As Alexander Devine (police court missionary and pioneer of the local Lads' Club movement) pointed out, scuttlers were drawn overwhelmingly from the fourteen to nineteen age group. In occupational terms, they were employed in a wide range of semi-skilled and unskilled manual occupations. The ranks of the most prominent gangs included many factory workers as well as general labourers and carters, and it would be highly misleading to characterise scuttling gangs as drawn from the lumpen-proletariat or a distinct "criminal class."(21) It is rare, however, to find cases involving apprentices. This is perhaps unsurprising as apprentices clearly had more to lose if they were imprisoned for crimes of street violence. Nonetheless, the absence of apprentices is of some importance. As Keith McClelland has recently remarked, the learning of a trade was in itself a vital source of identity for a young working-class male, not least because his gender identity was enhanced as he absorbed "the mysteries of the craft in learning his skills."(22) For those in semi-skilled or unskilled occupations, gang membership offered an alternative form of masculine identity, which embodied very different notions of status. Significantly, although gang conflicts do not appear to have been structured by sectarian allegiances, many prominent scuttlers had Irish Catholic backgrounds. Again, however, this is unsurprising. Irish Catholics faced widespread discrimination in local labour markets and were over-represented in the ranks of unskilled manual workers.(23)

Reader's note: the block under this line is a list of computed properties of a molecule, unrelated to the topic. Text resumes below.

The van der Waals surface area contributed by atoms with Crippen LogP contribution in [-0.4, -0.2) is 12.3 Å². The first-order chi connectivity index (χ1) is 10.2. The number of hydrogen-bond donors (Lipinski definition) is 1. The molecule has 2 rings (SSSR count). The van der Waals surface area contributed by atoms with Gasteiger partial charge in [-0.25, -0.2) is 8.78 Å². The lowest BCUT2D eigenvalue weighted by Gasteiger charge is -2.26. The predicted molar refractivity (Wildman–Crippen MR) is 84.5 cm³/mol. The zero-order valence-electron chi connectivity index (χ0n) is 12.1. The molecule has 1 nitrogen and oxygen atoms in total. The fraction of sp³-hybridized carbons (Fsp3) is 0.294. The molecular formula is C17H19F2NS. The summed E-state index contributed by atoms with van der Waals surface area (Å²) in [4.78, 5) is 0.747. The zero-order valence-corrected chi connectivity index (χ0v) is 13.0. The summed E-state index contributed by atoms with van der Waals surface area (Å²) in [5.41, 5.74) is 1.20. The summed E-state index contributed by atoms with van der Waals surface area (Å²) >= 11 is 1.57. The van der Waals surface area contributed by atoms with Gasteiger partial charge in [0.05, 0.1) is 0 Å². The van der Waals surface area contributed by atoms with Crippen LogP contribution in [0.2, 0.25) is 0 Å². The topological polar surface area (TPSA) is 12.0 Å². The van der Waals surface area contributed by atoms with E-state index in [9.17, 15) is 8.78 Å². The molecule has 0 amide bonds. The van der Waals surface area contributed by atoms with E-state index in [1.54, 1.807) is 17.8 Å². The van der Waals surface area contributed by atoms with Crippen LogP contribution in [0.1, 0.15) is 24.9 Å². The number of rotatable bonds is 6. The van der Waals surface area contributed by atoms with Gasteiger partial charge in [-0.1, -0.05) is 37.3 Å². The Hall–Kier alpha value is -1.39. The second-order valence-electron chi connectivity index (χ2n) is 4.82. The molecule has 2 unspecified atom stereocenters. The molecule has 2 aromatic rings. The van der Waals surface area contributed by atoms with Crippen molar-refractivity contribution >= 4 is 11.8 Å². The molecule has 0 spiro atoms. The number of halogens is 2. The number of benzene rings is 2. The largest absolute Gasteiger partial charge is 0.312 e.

I have only been able to trace five fatalities inflicted by gang members during the period from 1870 to 1900.(24) Nonetheless, scuttlers appear to have carried weapons as a matter of course, and by the late 1880s, knives were increasingly used in affrays to inflict wounds (usually to the body) which required hospital treatment.(25) However, scuttlers' customary weapons were thick leather belts with heavy brass buckles. The straps of the belts, which were ornately decorated, were wrapped tightly around the wrist so that the buckle, which could fracture a skull, might be used to strike at opponents.(26) In the early 1890s, staff at the Manchester Royal Infirmary informed the police that "scarcely a day passed" without the admission of someone who had been injured in a scuttling affray.(27) Clashes between rival gangs attracted many lurid headlines in the local press, but the police court news columns also contained frequent reports of attacks by gangs upon individuals. In some of the most brutal instances, isolated scuttlers were confronted by members of a rival gang, but assaults were also made upon people who had no connection with gangs themselves. These included both local people who complained about a gang's activities, and occasionally, passersby who strayed into territory to which a scuttling gang laid claim.